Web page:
If you think your child has vision problems that are causing learning difficulties, watch out for the following symptoms:

  • Blurred or double vision
  • Headaches
  • Eye strain and squinting
  • Short attention span
  • Rubbing eyes excessively
  • Eye tearing
  • Excessive blinking
  • Crossed eyes or eyes that move independently
  • Placing the book too close or too far when reading
  • Unable to read without a finger guide
  • Unusually slow reading
  • Frequently losing place when reading
  • Sloppy handwriting
  • Trouble responding in writing

Your child may also avoid or opt-out of learning activities and can only read for an unusually short time.


A thorough eye exam is the first step of diagnosis. An ophthalmologist or optometrist can conduct an eye exam to determine your child’s issue. Correcting these errors would eliminate your child’s difficulties with learning.

These tests can be as extensive as writing tasks, visual memory tests, reading efficiency, and copying forms. If the doctor rules out every possible issue with no results, then it could be a non-visual issue and will recommend the next steps.


Treatment can be as simple as getting lenses to correct the visual problem. If the issue is a refractive error, you can ask the teacher to switch their sitting position in class to accommodate the problem. But it is not necessary with the right lenses.

If your child has visual perception issues, the doctor will recommend vision training to help the child develop the necessary skills for learning.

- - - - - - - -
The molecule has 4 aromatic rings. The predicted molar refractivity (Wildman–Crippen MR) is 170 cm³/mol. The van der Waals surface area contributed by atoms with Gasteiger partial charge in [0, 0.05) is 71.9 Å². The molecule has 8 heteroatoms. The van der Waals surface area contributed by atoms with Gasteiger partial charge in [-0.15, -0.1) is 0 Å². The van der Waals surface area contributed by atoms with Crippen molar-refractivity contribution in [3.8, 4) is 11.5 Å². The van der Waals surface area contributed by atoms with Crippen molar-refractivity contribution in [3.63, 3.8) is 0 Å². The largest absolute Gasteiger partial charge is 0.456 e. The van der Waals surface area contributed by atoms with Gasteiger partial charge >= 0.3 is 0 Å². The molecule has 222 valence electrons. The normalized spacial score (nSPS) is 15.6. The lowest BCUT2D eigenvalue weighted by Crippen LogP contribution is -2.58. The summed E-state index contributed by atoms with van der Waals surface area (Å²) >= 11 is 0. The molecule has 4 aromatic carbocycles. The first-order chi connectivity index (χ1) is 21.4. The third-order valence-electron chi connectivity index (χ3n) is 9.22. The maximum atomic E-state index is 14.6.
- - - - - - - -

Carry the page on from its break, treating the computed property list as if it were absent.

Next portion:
Functional vision problems such as convergence insufficiency are treated with therapy and visual exercises the child can practice at home.


Unfortunately, if the risk factor is genetics, there is no prevention of the visual disorder. But as discussed, your child can get corrective lenses.

However, you can ensure that your child keeps a healthy balanced diet with nutrients that support optimal eye health.

Eye doctors agree that early detection can improve treatment and recovery. Therefore, as soon as your child starts to perceive objects, colors, and shapes, observe their tendencies.

When they start school, practice their school work and see how they respond to learning activities like reading and writing. Engage your child in stimulating learning activities to improve their abilities.

Final Thoughts

So now that you know a little about how vision problems could affect your child’s learning activities, you can book an appointment with our facility.

We have certified and experienced eye physicians who can examine and diagnose your child’s visual issues to improve their learning.

We encourage caregivers to keep an eye out for the symptoms mentioned above. Similarly, if your family has a history of visual problems, ensure your child gets tested as soon as possible. Also, note that some symptoms do not manifest until adolescence. Therefore, keep up with frequent eye tests.

Finally, encourage your child to practice learning activities. Join them to ensure learning and be patient by setting realistic goals and using encouraging words. With time, your child should get better, and you will have nothing to worry about.